added a rectangular stress block formulation to the spreadsheet and solved a few other outlier cases. If anyone gives the sheet a try and runs into any configuration it can't find a solution for please let me know either here or on Github and I'll try and get it sorted out.

If anyone has any reference info for the pipe dream goals below would appreciate anything you are willing to share or if you'd like to contribute to the calcs let me know and we'll figure out how to give you write access to the group.

My pipe dream for this:
- take the analysis result and design the plate thickness - yield line, design guide 1, etc.
- determine actual A2/A1 ratio - my interpretation of ACI 318 is A1 is only the area in compression so for problems with moment may reach an sqrt(A2/A1) = 2 sooner than expected
- concrete anchor checks - old ACI appendix D think chapter 17 in current version

My Personal Open Source Structural Applications:
https://github.com/buddyd16/Structural-Engineering

Open Source Structural GitHub Group:
https://github.com/open-struct-engineer

### RE: [Excel] [Macro Enabled] Rigid Plate Analysis

Hi Celt83, Do you mind explain how Pi, Mxi & Myi are calculated for each segment? I have checked the formula used but have no clue. Some graphic will be great. Thanks.

### RE: [Excel] [Macro Enabled] Rigid Plate Analysis

(OP)
for Pi, Mxi, and Myi:

Lets first look at P, where P is the total force of the compression area.
From first principals Force = Stress x Area, which is some value or function x Area = Volume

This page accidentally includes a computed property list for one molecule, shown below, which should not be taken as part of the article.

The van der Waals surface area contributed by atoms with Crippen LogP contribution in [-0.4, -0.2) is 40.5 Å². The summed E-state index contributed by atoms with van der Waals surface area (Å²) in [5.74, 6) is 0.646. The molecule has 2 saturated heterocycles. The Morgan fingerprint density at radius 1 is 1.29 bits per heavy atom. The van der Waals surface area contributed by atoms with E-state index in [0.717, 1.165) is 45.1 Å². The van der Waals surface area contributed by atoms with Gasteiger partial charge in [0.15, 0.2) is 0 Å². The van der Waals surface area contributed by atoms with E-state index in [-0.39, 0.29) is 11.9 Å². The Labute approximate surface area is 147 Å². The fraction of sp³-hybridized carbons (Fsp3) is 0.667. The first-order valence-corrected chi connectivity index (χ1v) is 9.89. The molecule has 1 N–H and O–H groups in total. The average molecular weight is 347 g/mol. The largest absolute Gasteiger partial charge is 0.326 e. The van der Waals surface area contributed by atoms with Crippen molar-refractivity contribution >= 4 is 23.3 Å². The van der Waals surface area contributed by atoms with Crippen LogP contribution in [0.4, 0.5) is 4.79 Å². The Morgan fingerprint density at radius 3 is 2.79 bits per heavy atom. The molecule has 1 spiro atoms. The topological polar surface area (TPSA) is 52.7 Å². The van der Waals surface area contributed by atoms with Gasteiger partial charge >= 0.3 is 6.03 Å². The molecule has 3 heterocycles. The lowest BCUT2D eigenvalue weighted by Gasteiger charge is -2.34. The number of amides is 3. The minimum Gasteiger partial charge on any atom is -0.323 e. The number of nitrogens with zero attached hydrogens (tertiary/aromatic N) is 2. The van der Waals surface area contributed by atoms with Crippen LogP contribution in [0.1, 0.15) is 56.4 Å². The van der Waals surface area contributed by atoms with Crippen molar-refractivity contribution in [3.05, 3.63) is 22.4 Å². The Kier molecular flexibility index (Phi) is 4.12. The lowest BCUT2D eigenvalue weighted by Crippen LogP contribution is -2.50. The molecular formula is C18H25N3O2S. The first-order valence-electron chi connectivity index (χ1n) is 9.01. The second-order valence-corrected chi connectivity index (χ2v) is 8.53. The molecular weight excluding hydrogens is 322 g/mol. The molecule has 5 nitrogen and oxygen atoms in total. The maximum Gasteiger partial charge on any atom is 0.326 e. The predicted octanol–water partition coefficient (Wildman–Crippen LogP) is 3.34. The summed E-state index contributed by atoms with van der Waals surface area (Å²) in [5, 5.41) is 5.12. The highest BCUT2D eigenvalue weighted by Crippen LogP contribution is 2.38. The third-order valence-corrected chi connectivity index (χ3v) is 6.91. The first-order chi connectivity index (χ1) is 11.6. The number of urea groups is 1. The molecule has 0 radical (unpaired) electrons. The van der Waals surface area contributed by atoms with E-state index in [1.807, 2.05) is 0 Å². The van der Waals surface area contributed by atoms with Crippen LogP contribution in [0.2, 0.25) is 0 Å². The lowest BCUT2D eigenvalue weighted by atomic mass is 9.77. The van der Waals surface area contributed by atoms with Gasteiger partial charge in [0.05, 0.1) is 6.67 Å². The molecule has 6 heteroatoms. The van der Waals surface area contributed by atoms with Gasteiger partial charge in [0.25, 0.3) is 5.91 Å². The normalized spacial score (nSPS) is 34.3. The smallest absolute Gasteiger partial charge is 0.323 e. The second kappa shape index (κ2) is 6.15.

From calculus to find the volume you need to do the double integral of a function, F(x,y) over finite areas, dA

That's all well and good right but what are the integral bounds and what is F(x,y)?

So our problem is a little tricky in that sense because:
1. The boundary is whatever the user defines the plate shape to be.
2. F(x,y) we really don't know other than that we know the stress distribution is linear.

Assumption 1: Stress varies Linearly

So given what we do know how can we go about performing that double integral, This is where Green's Theorem, Link, comes in if we define the plate by piecewise linear segments with vertices defined in a counter-clockwise order we can apply Green's Theorem.

Assumption 2: the plate shape will be defined by linear segments with vertices defined in a counter-clockwise order.

From Assumption 1 and 2 lets look at an arbitrary line segment defined by two points having stress,1 at point 1 and stress,2 at point 2: Being an arbitrary line we now need some mathematically functions that define the line so that we actually have something to integrate, lets define the line using parametric equations in a time domain of 0 <= t <= 1:
x(t) = x,1 + t (x,2-x,1) - test: t=0, x(0)=x,1 and t=1, x(1)=x,1+ x,2 -x,1 = x,2